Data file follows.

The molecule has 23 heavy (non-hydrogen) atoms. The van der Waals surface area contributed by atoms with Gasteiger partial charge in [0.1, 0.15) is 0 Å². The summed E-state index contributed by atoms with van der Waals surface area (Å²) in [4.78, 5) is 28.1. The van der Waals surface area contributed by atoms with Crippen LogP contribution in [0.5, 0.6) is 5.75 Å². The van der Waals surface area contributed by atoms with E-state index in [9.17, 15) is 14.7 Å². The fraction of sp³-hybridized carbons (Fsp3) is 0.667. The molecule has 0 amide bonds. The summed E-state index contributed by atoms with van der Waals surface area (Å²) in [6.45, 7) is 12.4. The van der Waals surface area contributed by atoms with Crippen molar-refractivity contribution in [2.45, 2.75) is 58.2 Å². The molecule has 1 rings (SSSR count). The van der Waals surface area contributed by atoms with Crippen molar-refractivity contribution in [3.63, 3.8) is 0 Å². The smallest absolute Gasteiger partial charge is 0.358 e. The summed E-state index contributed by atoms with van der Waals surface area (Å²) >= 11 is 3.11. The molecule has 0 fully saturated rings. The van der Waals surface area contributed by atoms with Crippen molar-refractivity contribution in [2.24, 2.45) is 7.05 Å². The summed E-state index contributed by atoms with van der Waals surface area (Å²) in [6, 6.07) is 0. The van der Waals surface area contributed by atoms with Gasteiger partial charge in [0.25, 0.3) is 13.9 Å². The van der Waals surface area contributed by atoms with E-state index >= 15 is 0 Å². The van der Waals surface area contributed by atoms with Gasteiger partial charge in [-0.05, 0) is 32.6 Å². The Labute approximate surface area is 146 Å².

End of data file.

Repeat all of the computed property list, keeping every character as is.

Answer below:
The molecule has 23 heavy (non-hydrogen) atoms. The van der Waals surface area contributed by atoms with Gasteiger partial charge in [0.1, 0.15) is 0 Å². The summed E-state index contributed by atoms with van der Waals surface area (Å²) in [4.78, 5) is 28.1. The van der Waals surface area contributed by atoms with Crippen LogP contribution in [0.5, 0.6) is 5.75 Å². The van der Waals surface area contributed by atoms with E-state index in [9.17, 15) is 14.7 Å². The fraction of sp³-hybridized carbons (Fsp3) is 0.667. The molecule has 0 amide bonds. The summed E-state index contributed by atoms with van der Waals surface area (Å²) in [6.45, 7) is 12.4. The van der Waals surface area contributed by atoms with Crippen molar-refractivity contribution in [2.45, 2.75) is 58.2 Å². The molecule has 1 rings (SSSR count). The van der Waals surface area contributed by atoms with Crippen molar-refractivity contribution in [3.63, 3.8) is 0 Å². The smallest absolute Gasteiger partial charge is 0.358 e. The summed E-state index contributed by atoms with van der Waals surface area (Å²) >= 11 is 3.11. The molecule has 0 fully saturated rings. The van der Waals surface area contributed by atoms with Crippen molar-refractivity contribution in [2.24, 2.45) is 7.05 Å². The summed E-state index contributed by atoms with van der Waals surface area (Å²) in [6, 6.07) is 0. The van der Waals surface area contributed by atoms with Gasteiger partial charge in [0.25, 0.3) is 13.9 Å². The van der Waals surface area contributed by atoms with E-state index >= 15 is 0 Å². The van der Waals surface area contributed by atoms with Gasteiger partial charge in [-0.05, 0) is 32.6 Å². The Labute approximate surface area is 146 Å².